Jay Bookman

Opinion columnist and blogger with The Atlanta Journal-Constitution, specializing in foreign relations, environmental and technology-related issues

The irrefutable logic of Medicaid expansion for Ga.

They can no longer deny that the state’s health-care delivery system is in crisis, particularly in rural areas that are already underserved by hospitals and physicians. They acknowledge that public hospitals in urban areas are struggling as well, trying to serve the hundreds of thousands of Georgians with no access to health insurance. And at least some in the party are willing to admit that GOP efforts to patch together a solution have largely failed.

Sure, out of sheer cussedness at this point, the state still refuses to accept billions of dollars in federal health-care assistance readily available through Obamacare. Even as other Republican-led states find a means to accept the assistance, Georgia has not, and the impact has been substantial. According to the Kaiser Family Foundation, Georgia has the second-highest rate of uninsured in the country, at 18 percent of the nonelderly population. Many of those are working Georgians, people who work in the increasing number of lower-paid jobs but have no feasible means of affording coverage.

Some of those uninsured are getting some degree of health care anyway, and by doing so are adding to the system’s financial strain. Some are not getting that health care, and are either dying or living in perpetual sickness and pain. And much of it is completely unnecessary.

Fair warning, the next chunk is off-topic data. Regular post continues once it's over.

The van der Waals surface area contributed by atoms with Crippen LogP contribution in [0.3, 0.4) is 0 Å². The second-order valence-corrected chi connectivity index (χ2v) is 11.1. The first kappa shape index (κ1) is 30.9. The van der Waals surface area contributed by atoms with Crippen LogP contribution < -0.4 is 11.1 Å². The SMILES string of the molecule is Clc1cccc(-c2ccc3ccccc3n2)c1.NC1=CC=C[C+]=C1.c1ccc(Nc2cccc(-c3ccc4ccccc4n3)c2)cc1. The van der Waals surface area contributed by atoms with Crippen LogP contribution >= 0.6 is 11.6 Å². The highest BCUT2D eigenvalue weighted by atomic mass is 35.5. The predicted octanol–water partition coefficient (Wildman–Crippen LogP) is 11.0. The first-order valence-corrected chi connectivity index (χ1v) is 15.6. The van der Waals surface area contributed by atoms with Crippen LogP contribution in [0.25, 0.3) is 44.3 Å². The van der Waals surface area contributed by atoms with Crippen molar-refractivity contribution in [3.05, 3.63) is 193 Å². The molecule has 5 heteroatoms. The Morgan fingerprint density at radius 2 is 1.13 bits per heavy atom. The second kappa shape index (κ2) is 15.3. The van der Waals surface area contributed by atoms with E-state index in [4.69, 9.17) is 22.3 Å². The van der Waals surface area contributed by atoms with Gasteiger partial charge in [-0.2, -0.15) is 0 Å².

In an interview earlier this month with Denis O’Hayer of WABE radio, the chair of the state Senate Health and Human Services Committee acknowledged the situation.

“You may say, ‘Well, I don’t care about those people, they’re not my next-door neighbor, I don’t relate to them, I have my insurance,” Sen. Renee Unterman, R-Buford, said. “Well, unfortunately, it does relate to you, because you’re paying for those people, You’re paying for them in increased insurance premiums and you’re paying for them with increased taxes.”

A previous opponent of Obamacare and Medicaid expansion in Georgia, Unterman now argues that the state needs to find a politically and financially feasible way of ending its short-sighted boycott of the program.

“How long can you actually sit there and say, ‘No, no, no, we don’t want something,’ and continue to pump hundreds of millions of dollars into sustaining a system that’s not very good anyway,” she asked.

Like Unterman, Gov. Nathan Deal has also expressed a willingness to at least consider Medicaid expansion in the state. However, thanks to a 2014 law passed to reiterate Georgia’s defiance of the federal offer, he no longer has the necessary authority on his own. Any expansion will require legislative agreement, and that is far from guaranteed.

To an important degree, the outcome will depend on this fall’s national elections. Since 2010, Republicans have repeatedly promised their base that they would repeal Obamacare, and they have repeatedly failed. They have also repeatedly promised to produce their own feasible alternative to Obamacare, and they have failed repeatedly at that as well.

If Hillary Clinton wins the White House, as now appears likely, whatever lingering hope the GOP might still have at repealing Obamacare will disappear forever. If Clinton’s margin of victory is substantial and the Democrats succeed in retaking the U.S. Senate and making inroads into the House, even the most stubborn of GOP holdouts may finally concede to reality.

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About the Author

Jay Bookman writes about government and politics, with an occasional foray into other aspects of life as time, space and opportunity allow.